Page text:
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Paul Greer selected for NIH Director’s New Innovator Award

Research will focus on mutations within the Ms4a family of genes

Paul L. Greer, PhD

Paul L. Greer, PhD, assistant professor of molecular medicine, has received a 2019 National Institutes of Health Director’s New Innovator Award, an honor reserved for exceptionally creative early career investigators who propose innovative, high-impact projects within the NIH mission.

“I’m honored and grateful to have received this award and am excited about the direction it could take us. This support will allow us to pursue a type of research I think would have been very difficult to pursue otherwise,” Dr. Greer said.

Greer will focus his research on mutations within the Ms4a family of genes, which scientists have identified as being one of the leading causes of Alzheimer’s disease.

“Paul is a role model for molecular medicine because his basic science discoveries on olfaction have had a surprising impact on a completely unrelated medical field—Alzheimer’s disease. It is this type of serendipitous discovery that makes biomedical science exciting and also leads to major therapeutic breakthroughs,” said Roger J. Davis, PhD, FRS, Howard Hughes Medical Institute Investigator, the H. Arthur Smith Chair in Cancer Research, chair and professor of molecular medicine. “He is an outstanding scientist and is most deserving of the prestigious award.”

Greer is one of 60 scientists selected for the five-year, $2.5 million award that is part of the NIH Common Fund’s High-Risk, High-Reward Research program, which identifies scientists with high-impact ideas that may be risky or at a stage too early to fare well in the traditional peer review process and encourages creative, out-of-the-box thinkers to pursue innovative and exciting ideas.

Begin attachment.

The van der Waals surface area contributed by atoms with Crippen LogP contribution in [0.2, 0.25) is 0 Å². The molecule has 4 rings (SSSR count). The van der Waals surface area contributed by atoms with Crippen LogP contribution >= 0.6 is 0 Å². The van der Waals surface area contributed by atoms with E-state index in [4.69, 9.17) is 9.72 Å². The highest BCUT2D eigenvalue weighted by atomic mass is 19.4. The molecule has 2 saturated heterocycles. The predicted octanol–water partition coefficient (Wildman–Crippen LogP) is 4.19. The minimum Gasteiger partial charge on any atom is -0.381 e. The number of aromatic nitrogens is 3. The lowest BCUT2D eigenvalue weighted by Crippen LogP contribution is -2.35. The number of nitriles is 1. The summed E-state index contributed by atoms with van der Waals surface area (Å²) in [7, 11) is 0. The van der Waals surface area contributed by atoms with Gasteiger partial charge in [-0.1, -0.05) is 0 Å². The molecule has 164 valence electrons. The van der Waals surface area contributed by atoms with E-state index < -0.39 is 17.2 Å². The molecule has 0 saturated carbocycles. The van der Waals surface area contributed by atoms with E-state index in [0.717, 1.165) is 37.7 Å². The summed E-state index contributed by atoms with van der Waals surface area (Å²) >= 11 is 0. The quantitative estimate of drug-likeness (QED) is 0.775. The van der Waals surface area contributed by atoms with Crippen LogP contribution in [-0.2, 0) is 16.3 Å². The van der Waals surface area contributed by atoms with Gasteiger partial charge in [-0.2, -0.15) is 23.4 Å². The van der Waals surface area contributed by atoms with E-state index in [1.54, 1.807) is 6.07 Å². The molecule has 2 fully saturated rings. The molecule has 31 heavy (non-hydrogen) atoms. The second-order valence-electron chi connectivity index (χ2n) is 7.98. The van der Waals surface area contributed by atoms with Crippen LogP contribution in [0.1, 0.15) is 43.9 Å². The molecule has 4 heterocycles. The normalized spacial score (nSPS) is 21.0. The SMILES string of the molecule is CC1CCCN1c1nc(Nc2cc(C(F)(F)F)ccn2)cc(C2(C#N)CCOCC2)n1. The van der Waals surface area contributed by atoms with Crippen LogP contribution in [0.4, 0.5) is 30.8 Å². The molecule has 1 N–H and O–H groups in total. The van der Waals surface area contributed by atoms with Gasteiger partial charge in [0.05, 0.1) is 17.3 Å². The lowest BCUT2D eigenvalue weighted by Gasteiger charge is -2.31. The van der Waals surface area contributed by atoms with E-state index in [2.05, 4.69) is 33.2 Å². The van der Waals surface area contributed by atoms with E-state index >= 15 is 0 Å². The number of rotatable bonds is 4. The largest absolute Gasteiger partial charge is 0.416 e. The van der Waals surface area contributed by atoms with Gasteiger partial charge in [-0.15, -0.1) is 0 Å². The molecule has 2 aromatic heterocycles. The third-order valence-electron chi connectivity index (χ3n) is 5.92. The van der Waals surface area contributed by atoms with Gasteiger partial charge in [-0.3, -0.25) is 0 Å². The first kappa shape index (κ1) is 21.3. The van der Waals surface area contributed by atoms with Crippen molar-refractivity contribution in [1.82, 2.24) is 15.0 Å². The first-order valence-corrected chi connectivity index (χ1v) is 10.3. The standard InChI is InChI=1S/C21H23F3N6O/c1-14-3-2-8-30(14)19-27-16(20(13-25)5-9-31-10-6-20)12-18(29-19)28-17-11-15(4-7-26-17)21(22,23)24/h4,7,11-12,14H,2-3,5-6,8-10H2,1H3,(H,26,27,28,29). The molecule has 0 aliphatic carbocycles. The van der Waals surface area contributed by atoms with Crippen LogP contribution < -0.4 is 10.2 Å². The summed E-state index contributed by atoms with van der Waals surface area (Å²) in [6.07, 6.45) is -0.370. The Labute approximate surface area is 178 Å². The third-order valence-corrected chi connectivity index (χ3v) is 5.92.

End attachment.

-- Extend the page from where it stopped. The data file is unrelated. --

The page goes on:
“Each year, I look forward to seeing the creative approaches these researchers take to solve tough problems in biomedical and behavioral research,” said NIH Director Francis S. Collins, MD, PhD. “I am confident the 2019 cohort of awardees has the potential to advance our mission of enhancing health through their groundbreaking studies.”

Greer completed his doctoral studies in the lab of Michael Greenberg, PhD, the Nathan Marsh Pusey Professor of Neurobiology at Harvard Medical School, and trained as a postdoctoral fellow in the lab of Sandeep Robert Datta, MD, PhD, associate professor of neurobiology at Harvard Medical School, where Greer uncovered a novel mechanism by which vertebrates sense behaviorally relevant olfactory stimuli.

His lab at UMass Medical School is broadly interested in the fundamental questions of how animals sense and interpret chemical signals to generate appropriate organismal responses and how these processes are disrupted in human neurological disorders. One particularly important chemical sensing cell is the microglia, the resident immune cell of the brain. With support from the NIH award, the Greer lab will focus on a set of mutations in a family of genes known as Ms4a that occur in microglia. The goal of Greer’s project is to better identify the role of these cells in the brain under physiological situations and to explore how the mutations affect Alzheimer’s pathology. Greer’s lab hopes to leverage what researchers know about these cells and Ms4a genes to develop new therapeutic approaches for Alzheimer’s.

“Because Ms4a genes encode chemoreceptors, proteins that are druggable targets, our hope is that this work will ultimately lead to the generation of new therapeutic approaches for treating this horrible neurodegenerative disorder,” Greer said.

In addition to the NIH award, Greer’s Ms4a research is also supported by the Rita Allen Foundation, the Smith Family Program and the Searle Scholars Program.